Re: 1812 RE: who won?
- A fine distinction but boarding an, independent, foreign flagged vessel and using their crew to fill out your recruiting quota isn't exactly geared to making friends. The first encounter of the Chesapeake and the Leopard is an even more egregious case.
The Chesapeake-Leopard Affair was a naval engagement which occurred on June 22, 1807, between the British warship HMS Leopard and the American frigate, the USS Chesapeake, when the crew of the Leopard pursued, attacked and boarded the American frigate looking for deserters from the British Navy.  The Chesapeake was caught off guard and in a state of unpreparedness and after a short battle involving broadsides from the Leopard, her commander James Barron surrendered his vessel to the British after firing only one shot. Four crew members were removed from the American vessel and were tried for desertion, one of whom was promptly executed aboard the Leopard. The Chesapeake was allowed to return home where James Barron was consequently court martialed and barred from further command. The event was one of which led to the War of 1812.
- Oddly enough, the same thing happened in WWII. Some of the few Germans captured in the disasterous Dieppe raid were handcuffed for the trip back to England, apparently to stop them destroying anything of intelligence value before they could be searched. And, no doubt, to make them easier to handle in crowded landing craft.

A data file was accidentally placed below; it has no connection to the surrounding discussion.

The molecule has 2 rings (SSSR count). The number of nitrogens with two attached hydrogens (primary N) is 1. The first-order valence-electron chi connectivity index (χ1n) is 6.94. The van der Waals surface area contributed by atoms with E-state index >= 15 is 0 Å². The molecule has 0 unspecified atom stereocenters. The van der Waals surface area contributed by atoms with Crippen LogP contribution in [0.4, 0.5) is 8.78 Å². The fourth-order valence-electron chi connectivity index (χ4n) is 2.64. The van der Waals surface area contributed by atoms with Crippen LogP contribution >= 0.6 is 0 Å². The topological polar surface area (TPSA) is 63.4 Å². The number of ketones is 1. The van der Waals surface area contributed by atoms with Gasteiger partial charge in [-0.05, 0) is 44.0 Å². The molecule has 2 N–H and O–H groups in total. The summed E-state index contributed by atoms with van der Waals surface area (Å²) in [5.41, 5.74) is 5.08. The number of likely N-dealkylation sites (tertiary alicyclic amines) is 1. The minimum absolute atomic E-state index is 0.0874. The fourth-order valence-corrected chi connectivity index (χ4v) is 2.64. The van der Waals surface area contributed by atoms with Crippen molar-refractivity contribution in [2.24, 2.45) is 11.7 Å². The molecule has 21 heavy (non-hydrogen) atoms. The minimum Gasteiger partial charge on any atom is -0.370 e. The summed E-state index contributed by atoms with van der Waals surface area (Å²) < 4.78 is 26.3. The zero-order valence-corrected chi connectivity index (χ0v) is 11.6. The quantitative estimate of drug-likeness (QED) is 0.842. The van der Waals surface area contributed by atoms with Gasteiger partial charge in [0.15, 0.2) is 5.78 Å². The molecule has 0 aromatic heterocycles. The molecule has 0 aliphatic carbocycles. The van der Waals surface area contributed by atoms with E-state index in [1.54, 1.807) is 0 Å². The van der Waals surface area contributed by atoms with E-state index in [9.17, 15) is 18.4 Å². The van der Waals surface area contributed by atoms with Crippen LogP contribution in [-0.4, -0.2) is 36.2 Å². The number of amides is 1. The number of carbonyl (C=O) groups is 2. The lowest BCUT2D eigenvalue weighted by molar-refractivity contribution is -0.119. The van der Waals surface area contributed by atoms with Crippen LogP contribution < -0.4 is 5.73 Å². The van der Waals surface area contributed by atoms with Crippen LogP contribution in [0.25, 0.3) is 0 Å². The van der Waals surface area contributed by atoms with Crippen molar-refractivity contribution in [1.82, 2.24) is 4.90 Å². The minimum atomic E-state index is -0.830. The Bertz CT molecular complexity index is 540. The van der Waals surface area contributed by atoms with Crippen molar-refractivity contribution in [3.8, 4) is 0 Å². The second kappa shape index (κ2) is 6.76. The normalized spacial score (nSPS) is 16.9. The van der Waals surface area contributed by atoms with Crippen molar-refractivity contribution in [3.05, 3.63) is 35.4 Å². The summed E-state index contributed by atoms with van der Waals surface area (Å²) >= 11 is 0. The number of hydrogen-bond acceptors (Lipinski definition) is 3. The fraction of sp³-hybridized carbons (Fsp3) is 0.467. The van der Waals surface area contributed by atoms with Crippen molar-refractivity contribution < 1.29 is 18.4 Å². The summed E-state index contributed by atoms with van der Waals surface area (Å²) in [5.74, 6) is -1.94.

The Germans got wind of this and shackeld an equivalent number of Canadaians captured on the raid. So the British re-shackled the Germans and... you get the idea. However, one Cdn later reported that in his camp, after the first week or so, the guards put the cuffs on for roll call each morning, fulfilling the bare letter of the order from Berlin ordering shackling, and took them off for the rest of each day. Yet another example of the common soldier being more humane and perhaps more intelligent than his alleged leaders!